Memo to: Bank PR Directors
From: Global PR Central
Re: Weekly Talking Points
As you know, under the bailout law we don't have to disclose how we use the money. Why? Because millions in campaign contributions and non-stop lobbying ensured toothless legislation that gives us money for nothing, even though most Americans were strongly (and rightly) opposed. Thanks, democracy!
But simply pointing out Congress' failure will only further enrage the public. So we must soften the blow, or people might take to the streets. Here are a few examples of good (and bad) responses to any future AP inquiries:
GOOD: "Working closely with Congress, Treasury, and the Fed, we will help unfreeze credit markets and ensure that American business has the resources it needs."
BAD: "Our massive bonuses from the last few years — based on illusory, phony profits from fictional mortgage-backed securities — are ours to keep. Isn't that awesome? Don't you wish you worked for a huge bank and not the Associated Press? Send me your résumé and I'll see what I can do."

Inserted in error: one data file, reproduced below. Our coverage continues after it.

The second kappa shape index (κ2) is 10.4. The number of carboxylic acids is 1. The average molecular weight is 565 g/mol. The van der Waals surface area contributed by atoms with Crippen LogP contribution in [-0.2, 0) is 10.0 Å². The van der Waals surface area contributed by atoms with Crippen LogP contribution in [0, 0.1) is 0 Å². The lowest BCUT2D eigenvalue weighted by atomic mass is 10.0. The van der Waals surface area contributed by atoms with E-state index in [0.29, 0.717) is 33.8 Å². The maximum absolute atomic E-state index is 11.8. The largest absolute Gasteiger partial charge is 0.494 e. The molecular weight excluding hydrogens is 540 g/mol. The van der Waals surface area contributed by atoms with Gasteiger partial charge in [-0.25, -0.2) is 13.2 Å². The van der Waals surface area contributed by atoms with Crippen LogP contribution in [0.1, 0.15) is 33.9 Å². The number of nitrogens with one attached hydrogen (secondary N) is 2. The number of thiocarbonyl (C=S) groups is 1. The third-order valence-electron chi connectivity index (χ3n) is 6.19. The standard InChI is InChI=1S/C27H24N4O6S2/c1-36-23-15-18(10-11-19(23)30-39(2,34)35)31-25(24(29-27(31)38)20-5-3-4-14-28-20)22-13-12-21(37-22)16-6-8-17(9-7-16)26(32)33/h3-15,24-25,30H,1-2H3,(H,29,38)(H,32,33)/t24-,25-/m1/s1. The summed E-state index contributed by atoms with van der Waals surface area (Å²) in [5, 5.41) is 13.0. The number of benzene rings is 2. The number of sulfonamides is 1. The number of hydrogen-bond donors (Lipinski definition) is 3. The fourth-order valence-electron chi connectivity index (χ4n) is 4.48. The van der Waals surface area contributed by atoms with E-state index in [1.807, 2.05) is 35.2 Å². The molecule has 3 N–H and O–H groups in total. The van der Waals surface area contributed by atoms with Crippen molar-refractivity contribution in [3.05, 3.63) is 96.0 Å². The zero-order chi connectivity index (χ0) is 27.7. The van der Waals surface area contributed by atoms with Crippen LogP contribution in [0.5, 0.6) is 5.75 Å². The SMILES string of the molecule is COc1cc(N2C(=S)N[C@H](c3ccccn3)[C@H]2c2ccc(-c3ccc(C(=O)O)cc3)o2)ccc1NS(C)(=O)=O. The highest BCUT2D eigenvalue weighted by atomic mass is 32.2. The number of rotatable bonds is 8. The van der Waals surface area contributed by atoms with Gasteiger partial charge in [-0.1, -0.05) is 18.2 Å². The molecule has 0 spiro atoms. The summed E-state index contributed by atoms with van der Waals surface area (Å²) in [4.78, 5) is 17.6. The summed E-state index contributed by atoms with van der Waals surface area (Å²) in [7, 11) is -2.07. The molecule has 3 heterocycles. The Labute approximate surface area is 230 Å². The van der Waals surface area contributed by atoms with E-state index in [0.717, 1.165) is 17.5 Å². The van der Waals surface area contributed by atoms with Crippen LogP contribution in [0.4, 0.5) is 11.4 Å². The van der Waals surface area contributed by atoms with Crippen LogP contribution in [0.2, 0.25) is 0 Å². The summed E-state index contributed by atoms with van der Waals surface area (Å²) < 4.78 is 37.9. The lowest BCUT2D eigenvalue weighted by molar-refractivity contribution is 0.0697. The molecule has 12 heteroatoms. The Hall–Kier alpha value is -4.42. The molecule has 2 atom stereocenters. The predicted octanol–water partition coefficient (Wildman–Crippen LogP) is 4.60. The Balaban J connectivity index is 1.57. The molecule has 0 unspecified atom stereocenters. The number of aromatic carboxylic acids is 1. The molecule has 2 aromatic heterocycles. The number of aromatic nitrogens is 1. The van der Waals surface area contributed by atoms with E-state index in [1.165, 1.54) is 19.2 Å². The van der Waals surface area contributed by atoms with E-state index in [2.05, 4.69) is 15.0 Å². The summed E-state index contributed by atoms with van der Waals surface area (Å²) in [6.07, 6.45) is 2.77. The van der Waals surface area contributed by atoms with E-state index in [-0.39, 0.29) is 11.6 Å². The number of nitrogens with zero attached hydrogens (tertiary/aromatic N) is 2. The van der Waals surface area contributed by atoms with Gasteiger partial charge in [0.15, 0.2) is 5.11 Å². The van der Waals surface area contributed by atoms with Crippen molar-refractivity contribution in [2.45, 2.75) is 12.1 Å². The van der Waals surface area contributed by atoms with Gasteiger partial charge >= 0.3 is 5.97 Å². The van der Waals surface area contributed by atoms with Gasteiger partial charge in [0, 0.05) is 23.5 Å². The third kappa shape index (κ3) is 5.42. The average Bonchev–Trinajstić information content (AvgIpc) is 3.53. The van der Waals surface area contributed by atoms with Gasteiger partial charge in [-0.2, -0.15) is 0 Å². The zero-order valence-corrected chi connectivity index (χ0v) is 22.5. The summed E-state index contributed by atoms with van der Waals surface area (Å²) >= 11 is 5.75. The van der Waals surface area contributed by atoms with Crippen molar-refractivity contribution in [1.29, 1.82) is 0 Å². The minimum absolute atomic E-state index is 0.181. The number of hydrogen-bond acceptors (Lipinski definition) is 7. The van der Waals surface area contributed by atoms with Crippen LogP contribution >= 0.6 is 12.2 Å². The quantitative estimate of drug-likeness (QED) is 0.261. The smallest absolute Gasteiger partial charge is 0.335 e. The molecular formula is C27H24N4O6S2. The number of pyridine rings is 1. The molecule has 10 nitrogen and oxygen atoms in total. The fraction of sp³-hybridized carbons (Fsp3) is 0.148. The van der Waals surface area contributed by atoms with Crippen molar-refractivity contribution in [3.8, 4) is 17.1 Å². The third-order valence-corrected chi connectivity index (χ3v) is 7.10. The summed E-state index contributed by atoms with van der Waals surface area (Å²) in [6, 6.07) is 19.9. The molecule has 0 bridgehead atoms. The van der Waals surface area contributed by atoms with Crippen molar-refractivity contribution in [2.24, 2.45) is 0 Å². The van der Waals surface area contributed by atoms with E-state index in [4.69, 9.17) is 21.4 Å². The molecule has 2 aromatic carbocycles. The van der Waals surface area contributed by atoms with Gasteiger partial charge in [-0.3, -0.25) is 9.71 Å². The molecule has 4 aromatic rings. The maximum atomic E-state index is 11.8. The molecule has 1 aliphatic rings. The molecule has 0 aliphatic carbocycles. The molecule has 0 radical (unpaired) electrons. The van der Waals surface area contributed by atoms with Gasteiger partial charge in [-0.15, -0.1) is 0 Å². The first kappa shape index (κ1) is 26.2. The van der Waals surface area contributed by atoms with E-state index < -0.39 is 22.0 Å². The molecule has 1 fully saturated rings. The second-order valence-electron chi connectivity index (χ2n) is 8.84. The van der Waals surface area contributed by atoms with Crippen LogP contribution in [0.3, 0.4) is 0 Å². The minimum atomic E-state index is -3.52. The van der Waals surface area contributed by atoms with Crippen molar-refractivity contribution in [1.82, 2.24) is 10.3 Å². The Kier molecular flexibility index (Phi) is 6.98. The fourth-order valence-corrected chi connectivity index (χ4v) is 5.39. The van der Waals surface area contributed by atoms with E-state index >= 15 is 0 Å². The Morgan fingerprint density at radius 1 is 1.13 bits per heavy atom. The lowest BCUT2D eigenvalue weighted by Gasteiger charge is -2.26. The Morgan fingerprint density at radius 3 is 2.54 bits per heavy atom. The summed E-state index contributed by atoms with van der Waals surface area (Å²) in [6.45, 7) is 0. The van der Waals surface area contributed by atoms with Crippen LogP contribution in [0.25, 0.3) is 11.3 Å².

GOOD: "We urge Congress to immediately appropriate the remaining $350 billion. Any delay could endanger financial institutions that are critical to our economy."
BAD: "It's vital that all $700 billion disappear down our carefully constructed rabbit hole before Barack Obama takes office — even if his Treasury Secretary-designate helped design the bailout plan. We have yachts to buy, after all."
GOOD: "The American people can rest assured that during this crisis we will continue to act in the public interest."
BAD: "The American people can rest assured that we are permanently beyond their reach, and that we will spend the holiday season laughing and high-fiving about what we call, 'The Most Foolish Giveaway of Public Funds to Private Industry in the History of the Known Universe.'"
Remember, we don't want anyone taking to the streets to demand accountability from the financial services industry. Fortunately, there's a clause in every credit card agreement that says, "If you ever take to the streets to demand accountability, your interest rate will increase to 385 percent." So we're probably covered. But let's not take any chances until we've pocketed the rest of the dough.